Forest Hills, was developed by Cord Meyer, a lawyer and developer and philanthropist Margaret Olivia Slocum Sage.

The Dutch originally colonized New York, shortly afterward in 1652 a group of Englishmen from the Massachusetts Bay Colony came and settled in the Dutch colony. They founded a town they called Newtown, which included Whitepot, which later became Forest Hills. There are two legends that surround the origin of the name Whitepot or Whiteput. The first being The Dutch had named it for the hollow or pit, "put" in Dutch, that was formed by a dry river bed in the area. The second legend is that the land was sold to settlers by the {\b local Indians} for three white clay pots.

In 1664 when New Netherlands surrendered to the British by the then Dutch Governor Peter Stuyvesant the named was changed to New York. The Whitepot school built in 1739, located at Woodhaven and Hempstead Swamp Road. (now Yellowstone Boulevard) was the first school in Newtown. During the Revolutionary war Newtown was a British stronghold until the peace declaration of 1783. General Howe's headquarters was on what is now Queens Boulevard in Newtown and his troops were encamped around the area (see buried treasure).

In the late 1800 's, Samuel Lord, an Englishman and the founder of Lord & Taylor was one of the major landowners in Newtown. Although he went back to England, he wanted to keep his Newtown properties intact. In 1893 shortly after his death, the properties were bought by Cord Meyer, a Brooklyn attorney. Meyer developed the village of Newtown, he brought in gas, electricity and built a bank. Newtown Village was then renamed Elmhurst.

In 1906 the Cord Meyer Development Company purchased 600 acres in the section called Whitepot. These 600 acres consisted of six farms which belonged to Ascan Bakus, Casper Joost-Springsteen, Horatio N. Squire, Abram V.S. Lott, Sarah V. Bolmer and James van Siclen. Meyer named the area Forest Hills, as it was adjacent to Forest Park and also the highest point in the area. Cord Meyer Development Co., brought in public utilities and built 340 house north of Queens (then Hoffman) Boulevard.

1908-09 The Cord Meyer Co. sold about 150 acres south of the railroad lines to the Russell Sage Homes Foundation, Margaret Olivia Sloan Sage the head of the foundation envisioned a model community of beautiful tree-lined streets and small parks, with housing for all: the wealthy, "the middle class" trades people and blue collar workers. The development of Forest Hills Gardens becomes so expensive that the original idea to include homes for the "lower class" was scraped. Mortgages were offered, but the minimum monthly payments of $25 could only be afforded by upper or middle income families. The architects chosen were Grosvenor Atterbury and his partner John Almy Tompkins and landscaping was left up to Olmstead Brothers Landscape Architects (nephews of Frederick Law Olmstead the designer of Central Park.) Rigid restrictions and building specifications were set to preserve the character of Forest Hills Gardens. Building were to be in stone, brick or cement in Tudor or Georgian styles, the roofs red tiles or slate.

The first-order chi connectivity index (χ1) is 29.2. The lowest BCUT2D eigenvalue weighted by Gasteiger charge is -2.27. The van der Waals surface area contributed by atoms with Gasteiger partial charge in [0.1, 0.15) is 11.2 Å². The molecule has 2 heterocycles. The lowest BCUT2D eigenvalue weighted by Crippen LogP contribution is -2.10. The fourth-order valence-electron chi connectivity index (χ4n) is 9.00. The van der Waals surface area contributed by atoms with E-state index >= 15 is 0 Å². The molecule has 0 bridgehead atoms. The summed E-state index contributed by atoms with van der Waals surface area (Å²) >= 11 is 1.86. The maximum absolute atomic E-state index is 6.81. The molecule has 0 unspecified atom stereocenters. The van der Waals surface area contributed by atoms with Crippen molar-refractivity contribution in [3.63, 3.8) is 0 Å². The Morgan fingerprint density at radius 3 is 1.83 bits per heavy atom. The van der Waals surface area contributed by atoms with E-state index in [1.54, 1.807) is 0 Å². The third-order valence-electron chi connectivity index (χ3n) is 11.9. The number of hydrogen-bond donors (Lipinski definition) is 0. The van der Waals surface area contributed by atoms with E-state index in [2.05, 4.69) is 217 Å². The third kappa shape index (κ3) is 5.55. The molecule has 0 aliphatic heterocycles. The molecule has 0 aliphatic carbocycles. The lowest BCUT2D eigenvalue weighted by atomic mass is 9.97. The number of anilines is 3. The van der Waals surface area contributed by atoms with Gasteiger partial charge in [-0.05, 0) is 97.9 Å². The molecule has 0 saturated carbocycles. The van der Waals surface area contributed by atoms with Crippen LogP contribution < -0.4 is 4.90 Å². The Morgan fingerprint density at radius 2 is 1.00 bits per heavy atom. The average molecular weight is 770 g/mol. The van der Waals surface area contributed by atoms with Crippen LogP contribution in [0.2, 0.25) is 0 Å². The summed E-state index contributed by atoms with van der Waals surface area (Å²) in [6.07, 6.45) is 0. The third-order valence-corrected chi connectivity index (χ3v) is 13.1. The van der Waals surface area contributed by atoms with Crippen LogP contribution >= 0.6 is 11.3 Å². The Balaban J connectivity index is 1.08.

In 1909 the LIRR is electrified and Forest Hills becomes a scheduled stop (see the first commuter), it is now a twenty minutes ride to Manhattan. 1910, Cord Meyer dies. the Russell Sage home Foundation and the Cord Meyer Development Company build a luxurious train station at a cost of over $40,000 to fit with the building of Forest Hills Gardens.

As lots were sold, mortgage terms made clear that investors wanted only individuals who could afford a monthly payment of at least $25 a month, ensuring a community of higher-income residents, of "moderate income and good taste," the brochure said.

The West Side Tennis Club located at 238 th St. in Manhattan was looking relocate. In 1913 the Sage Foundation Homes entices them to Forest Hills.

In 1922 the Sage Home Foundation sold their shares in Forest Hills Gardens to Forest Hills Gardens Corporation an association of the property owner of Forest Hills.

1996 The Forest Hills Gardens Corporation still owns all of Forest Hills Gardens including the streets, through which they allow New York City traffic and in exchange New York City does certain maintenance and garbage pick-up. Since the streets are private there is no parking unless you have a Forest Hills resident sticker. So beware they boot cars.

Austin Street and Continental Avenue are well known shopping areas with fancy boutiques, bookstores, cafes, excellent restaurants and even a its own Disney Store.

Metropolitan Avenue has retained its villagelike shopping area with about a half dozen antique stores and interesting restaurants

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